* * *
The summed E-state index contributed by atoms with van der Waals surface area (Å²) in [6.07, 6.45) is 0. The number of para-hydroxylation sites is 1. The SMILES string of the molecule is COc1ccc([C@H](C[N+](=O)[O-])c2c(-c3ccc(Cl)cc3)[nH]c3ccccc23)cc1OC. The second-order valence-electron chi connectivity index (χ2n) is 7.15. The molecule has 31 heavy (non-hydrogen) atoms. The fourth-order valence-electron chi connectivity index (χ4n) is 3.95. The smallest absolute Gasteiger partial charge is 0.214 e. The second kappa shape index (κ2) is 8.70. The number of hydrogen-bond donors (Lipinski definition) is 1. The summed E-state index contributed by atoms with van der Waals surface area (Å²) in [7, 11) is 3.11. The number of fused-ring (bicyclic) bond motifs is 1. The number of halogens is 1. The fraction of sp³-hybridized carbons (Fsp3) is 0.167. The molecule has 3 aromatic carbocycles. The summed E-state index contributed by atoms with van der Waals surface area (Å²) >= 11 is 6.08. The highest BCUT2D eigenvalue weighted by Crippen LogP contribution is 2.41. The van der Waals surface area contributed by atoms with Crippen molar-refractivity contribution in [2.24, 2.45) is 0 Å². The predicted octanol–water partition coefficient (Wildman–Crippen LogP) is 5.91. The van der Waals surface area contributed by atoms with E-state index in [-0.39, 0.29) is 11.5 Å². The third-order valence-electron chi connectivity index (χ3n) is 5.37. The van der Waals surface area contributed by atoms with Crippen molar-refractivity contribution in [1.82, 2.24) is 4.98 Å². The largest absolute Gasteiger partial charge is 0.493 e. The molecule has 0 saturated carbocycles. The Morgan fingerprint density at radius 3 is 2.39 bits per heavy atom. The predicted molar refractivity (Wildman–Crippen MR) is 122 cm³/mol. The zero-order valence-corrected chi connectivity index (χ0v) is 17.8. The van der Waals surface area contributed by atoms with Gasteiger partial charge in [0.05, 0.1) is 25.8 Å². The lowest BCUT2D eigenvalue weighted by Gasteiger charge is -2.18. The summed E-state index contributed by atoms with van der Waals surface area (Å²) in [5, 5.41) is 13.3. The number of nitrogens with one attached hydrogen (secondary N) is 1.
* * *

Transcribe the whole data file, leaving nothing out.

The summed E-state index contributed by atoms with van der Waals surface area (Å²) in [6.07, 6.45) is 0. The number of para-hydroxylation sites is 1. The SMILES string of the molecule is COc1ccc([C@H](C[N+](=O)[O-])c2c(-c3ccc(Cl)cc3)[nH]c3ccccc23)cc1OC. The second-order valence-electron chi connectivity index (χ2n) is 7.15. The molecule has 31 heavy (non-hydrogen) atoms. The fourth-order valence-electron chi connectivity index (χ4n) is 3.95. The smallest absolute Gasteiger partial charge is 0.214 e. The second kappa shape index (κ2) is 8.70. The number of hydrogen-bond donors (Lipinski definition) is 1. The summed E-state index contributed by atoms with van der Waals surface area (Å²) in [7, 11) is 3.11. The number of fused-ring (bicyclic) bond motifs is 1. The number of halogens is 1. The fraction of sp³-hybridized carbons (Fsp3) is 0.167. The molecule has 3 aromatic carbocycles. The summed E-state index contributed by atoms with van der Waals surface area (Å²) >= 11 is 6.08. The highest BCUT2D eigenvalue weighted by Crippen LogP contribution is 2.41. The van der Waals surface area contributed by atoms with Crippen molar-refractivity contribution in [2.24, 2.45) is 0 Å². The predicted octanol–water partition coefficient (Wildman–Crippen LogP) is 5.91. The van der Waals surface area contributed by atoms with E-state index in [-0.39, 0.29) is 11.5 Å². The third-order valence-electron chi connectivity index (χ3n) is 5.37. The van der Waals surface area contributed by atoms with Crippen molar-refractivity contribution in [1.82, 2.24) is 4.98 Å². The largest absolute Gasteiger partial charge is 0.493 e. The molecule has 0 saturated carbocycles. The Morgan fingerprint density at radius 3 is 2.39 bits per heavy atom. The predicted molar refractivity (Wildman–Crippen MR) is 122 cm³/mol. The zero-order valence-corrected chi connectivity index (χ0v) is 17.8. The van der Waals surface area contributed by atoms with Gasteiger partial charge in [0.05, 0.1) is 25.8 Å². The lowest BCUT2D eigenvalue weighted by Gasteiger charge is -2.18. The summed E-state index contributed by atoms with van der Waals surface area (Å²) in [5, 5.41) is 13.3. The number of nitrogens with one attached hydrogen (secondary N) is 1.